How does the 2017 Q5 handle in the snow?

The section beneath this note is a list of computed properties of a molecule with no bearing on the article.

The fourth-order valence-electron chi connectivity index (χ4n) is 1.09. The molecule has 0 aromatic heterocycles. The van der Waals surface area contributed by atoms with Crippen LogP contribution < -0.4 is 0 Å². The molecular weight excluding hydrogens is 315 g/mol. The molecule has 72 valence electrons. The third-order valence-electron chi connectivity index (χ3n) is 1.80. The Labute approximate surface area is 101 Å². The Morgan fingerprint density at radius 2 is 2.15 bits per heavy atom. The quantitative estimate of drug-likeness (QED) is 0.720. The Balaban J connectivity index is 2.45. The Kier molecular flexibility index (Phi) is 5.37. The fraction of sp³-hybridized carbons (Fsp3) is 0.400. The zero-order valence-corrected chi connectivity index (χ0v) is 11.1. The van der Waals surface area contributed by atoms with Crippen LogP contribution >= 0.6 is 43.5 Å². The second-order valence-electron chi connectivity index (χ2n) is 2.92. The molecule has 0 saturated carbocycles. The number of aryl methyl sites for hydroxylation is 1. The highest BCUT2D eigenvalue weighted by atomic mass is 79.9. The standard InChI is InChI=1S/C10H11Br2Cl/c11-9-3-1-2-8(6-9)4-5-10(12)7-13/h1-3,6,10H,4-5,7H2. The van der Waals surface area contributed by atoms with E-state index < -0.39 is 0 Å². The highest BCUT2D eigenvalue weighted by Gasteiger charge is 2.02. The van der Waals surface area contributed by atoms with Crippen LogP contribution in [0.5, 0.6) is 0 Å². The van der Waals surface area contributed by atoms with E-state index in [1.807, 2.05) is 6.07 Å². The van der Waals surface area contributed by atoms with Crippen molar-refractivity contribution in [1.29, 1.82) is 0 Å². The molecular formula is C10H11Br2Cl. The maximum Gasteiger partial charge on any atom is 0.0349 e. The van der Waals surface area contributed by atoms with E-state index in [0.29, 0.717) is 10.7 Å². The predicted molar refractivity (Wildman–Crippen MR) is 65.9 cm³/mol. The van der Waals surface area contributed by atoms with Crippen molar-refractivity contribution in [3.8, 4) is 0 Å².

With Audi’s well-regarded “quattro” all-wheel-drive coming standard, the Q5 is as capable as any compact luxury crossover SUV in the snow. Though only those who suffer severe winter weather and/or who live remotely really need AWD, for better or worse it does afford peace-of-mind for many consumers. However, Q5 buyers have no alternative, which tends to make it an unnecessary expense for those living in warn and dry areas of the U.S. At that, under normal circumstances the Q5’s quattro system sends 60 percent of the engine’s torque to the back wheels and 40 percent to the front help provide a nominal rear-drive bias for incrementally sportier dry-pavement cornering abilities than if it were running as a front-drive vehicle or with AWD and an even 50:50 torque split. Here, it can send up to 100 percent of the engine power to any one wheel as necessary to maintain traction. Among the car’s individual models, the base version with a 2.0-liter 220-horsepower turbocharged four-cylinder engine and 18-inch wheels and all-season tires should be the best bet for handling the snow. The 3.0-liter-powered version puts 272 horses to the pavement and rides on larger 19-inch rims and rubber, which might not fare as well given the added muscle and larger/lower profile tires. If you must have the V6, avoid trading up the available 20-inch summer performance tires; even with AWD these would do a poor job of traversing even a light dusting without some slipping and sliding. A sporty SQ5 version is available with a speedier 3.0-liter 354-horsepower supercharged V6, but it only comes with 20- or 21-inch performance tires. Either way, be prepared to swap the summer tires for snow tires if you’re choosing either Q5 model that comes with high-performance rubber.